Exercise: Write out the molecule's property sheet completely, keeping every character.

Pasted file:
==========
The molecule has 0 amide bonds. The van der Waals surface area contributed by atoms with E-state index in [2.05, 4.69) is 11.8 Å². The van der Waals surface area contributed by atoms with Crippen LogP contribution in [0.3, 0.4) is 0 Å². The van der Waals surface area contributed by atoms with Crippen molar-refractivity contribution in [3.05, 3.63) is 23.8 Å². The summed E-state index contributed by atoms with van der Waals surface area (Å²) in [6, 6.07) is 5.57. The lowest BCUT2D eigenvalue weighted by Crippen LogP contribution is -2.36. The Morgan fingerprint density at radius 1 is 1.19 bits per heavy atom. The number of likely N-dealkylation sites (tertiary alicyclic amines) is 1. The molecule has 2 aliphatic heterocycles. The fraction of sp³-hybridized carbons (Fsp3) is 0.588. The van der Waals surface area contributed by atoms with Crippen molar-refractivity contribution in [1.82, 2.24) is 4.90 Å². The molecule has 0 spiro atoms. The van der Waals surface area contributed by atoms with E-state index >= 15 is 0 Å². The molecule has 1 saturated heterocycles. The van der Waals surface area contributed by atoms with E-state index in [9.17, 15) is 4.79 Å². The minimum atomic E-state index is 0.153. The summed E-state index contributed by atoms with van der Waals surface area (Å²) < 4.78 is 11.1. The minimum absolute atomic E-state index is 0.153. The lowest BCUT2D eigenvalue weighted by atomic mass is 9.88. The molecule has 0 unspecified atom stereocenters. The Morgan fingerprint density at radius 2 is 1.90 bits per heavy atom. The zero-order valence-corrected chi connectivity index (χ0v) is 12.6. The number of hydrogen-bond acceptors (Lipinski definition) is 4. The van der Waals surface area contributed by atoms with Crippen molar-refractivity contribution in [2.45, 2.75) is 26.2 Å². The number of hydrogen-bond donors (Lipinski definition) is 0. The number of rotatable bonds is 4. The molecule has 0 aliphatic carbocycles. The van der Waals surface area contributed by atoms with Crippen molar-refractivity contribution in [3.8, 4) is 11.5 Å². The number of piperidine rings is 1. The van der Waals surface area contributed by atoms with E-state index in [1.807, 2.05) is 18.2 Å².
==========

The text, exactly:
The molecule has 0 amide bonds. The van der Waals surface area contributed by atoms with E-state index in [2.05, 4.69) is 11.8 Å². The van der Waals surface area contributed by atoms with Crippen LogP contribution in [0.3, 0.4) is 0 Å². The van der Waals surface area contributed by atoms with Crippen molar-refractivity contribution in [3.05, 3.63) is 23.8 Å². The summed E-state index contributed by atoms with van der Waals surface area (Å²) in [6, 6.07) is 5.57. The lowest BCUT2D eigenvalue weighted by Crippen LogP contribution is -2.36. The Morgan fingerprint density at radius 1 is 1.19 bits per heavy atom. The number of likely N-dealkylation sites (tertiary alicyclic amines) is 1. The molecule has 2 aliphatic heterocycles. The fraction of sp³-hybridized carbons (Fsp3) is 0.588. The van der Waals surface area contributed by atoms with Crippen molar-refractivity contribution in [1.82, 2.24) is 4.90 Å². The molecule has 0 spiro atoms. The van der Waals surface area contributed by atoms with E-state index >= 15 is 0 Å². The molecule has 1 saturated heterocycles. The van der Waals surface area contributed by atoms with E-state index in [9.17, 15) is 4.79 Å². The minimum atomic E-state index is 0.153. The summed E-state index contributed by atoms with van der Waals surface area (Å²) < 4.78 is 11.1. The minimum absolute atomic E-state index is 0.153. The lowest BCUT2D eigenvalue weighted by atomic mass is 9.88. The molecule has 0 unspecified atom stereocenters. The Morgan fingerprint density at radius 2 is 1.90 bits per heavy atom. The zero-order valence-corrected chi connectivity index (χ0v) is 12.6. The number of hydrogen-bond acceptors (Lipinski definition) is 4. The van der Waals surface area contributed by atoms with Crippen molar-refractivity contribution in [2.45, 2.75) is 26.2 Å². The number of hydrogen-bond donors (Lipinski definition) is 0. The number of rotatable bonds is 4. The molecule has 0 aliphatic carbocycles. The van der Waals surface area contributed by atoms with Crippen molar-refractivity contribution in [3.8, 4) is 11.5 Å². The number of piperidine rings is 1. The van der Waals surface area contributed by atoms with E-state index in [1.807, 2.05) is 18.2 Å².